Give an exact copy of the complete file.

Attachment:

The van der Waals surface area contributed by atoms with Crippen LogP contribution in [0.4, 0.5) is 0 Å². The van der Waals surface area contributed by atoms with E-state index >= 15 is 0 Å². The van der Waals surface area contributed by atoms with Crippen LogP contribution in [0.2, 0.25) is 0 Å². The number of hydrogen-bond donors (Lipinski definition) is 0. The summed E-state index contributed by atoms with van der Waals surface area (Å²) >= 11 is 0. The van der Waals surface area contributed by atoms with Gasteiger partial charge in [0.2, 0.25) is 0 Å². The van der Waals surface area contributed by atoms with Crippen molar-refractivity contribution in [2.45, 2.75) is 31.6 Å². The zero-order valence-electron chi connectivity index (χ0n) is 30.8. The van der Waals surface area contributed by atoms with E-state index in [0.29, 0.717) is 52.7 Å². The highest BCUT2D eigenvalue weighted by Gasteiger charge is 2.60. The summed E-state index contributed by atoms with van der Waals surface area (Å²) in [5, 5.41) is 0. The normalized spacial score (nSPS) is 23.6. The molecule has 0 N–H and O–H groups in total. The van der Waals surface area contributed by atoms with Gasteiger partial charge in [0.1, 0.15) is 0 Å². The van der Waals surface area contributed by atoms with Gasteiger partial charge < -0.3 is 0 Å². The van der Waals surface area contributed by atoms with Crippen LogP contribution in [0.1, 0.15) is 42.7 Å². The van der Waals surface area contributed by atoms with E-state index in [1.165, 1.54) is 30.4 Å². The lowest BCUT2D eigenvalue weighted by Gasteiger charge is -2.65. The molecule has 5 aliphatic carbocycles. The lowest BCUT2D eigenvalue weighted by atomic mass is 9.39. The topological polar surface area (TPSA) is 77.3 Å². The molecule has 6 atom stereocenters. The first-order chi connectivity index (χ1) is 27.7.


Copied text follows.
The van der Waals surface area contributed by atoms with Crippen LogP contribution in [0.4, 0.5) is 0 Å². The van der Waals surface area contributed by atoms with E-state index >= 15 is 0 Å². The van der Waals surface area contributed by atoms with Crippen LogP contribution in [0.2, 0.25) is 0 Å². The number of hydrogen-bond donors (Lipinski definition) is 0. The summed E-state index contributed by atoms with van der Waals surface area (Å²) >= 11 is 0. The van der Waals surface area contributed by atoms with Gasteiger partial charge in [0.2, 0.25) is 0 Å². The van der Waals surface area contributed by atoms with Crippen molar-refractivity contribution in [2.45, 2.75) is 31.6 Å². The zero-order valence-electron chi connectivity index (χ0n) is 30.8. The van der Waals surface area contributed by atoms with E-state index in [0.29, 0.717) is 52.7 Å². The highest BCUT2D eigenvalue weighted by Gasteiger charge is 2.60. The summed E-state index contributed by atoms with van der Waals surface area (Å²) in [5, 5.41) is 0. The normalized spacial score (nSPS) is 23.6. The molecule has 0 N–H and O–H groups in total. The van der Waals surface area contributed by atoms with Gasteiger partial charge in [0.1, 0.15) is 0 Å². The van der Waals surface area contributed by atoms with Gasteiger partial charge < -0.3 is 0 Å². The van der Waals surface area contributed by atoms with Crippen LogP contribution in [0.1, 0.15) is 42.7 Å². The van der Waals surface area contributed by atoms with E-state index in [1.165, 1.54) is 30.4 Å². The lowest BCUT2D eigenvalue weighted by Gasteiger charge is -2.65. The molecule has 5 aliphatic carbocycles. The lowest BCUT2D eigenvalue weighted by atomic mass is 9.39. The topological polar surface area (TPSA) is 77.3 Å². The molecule has 6 atom stereocenters. The first-order chi connectivity index (χ1) is 27.7.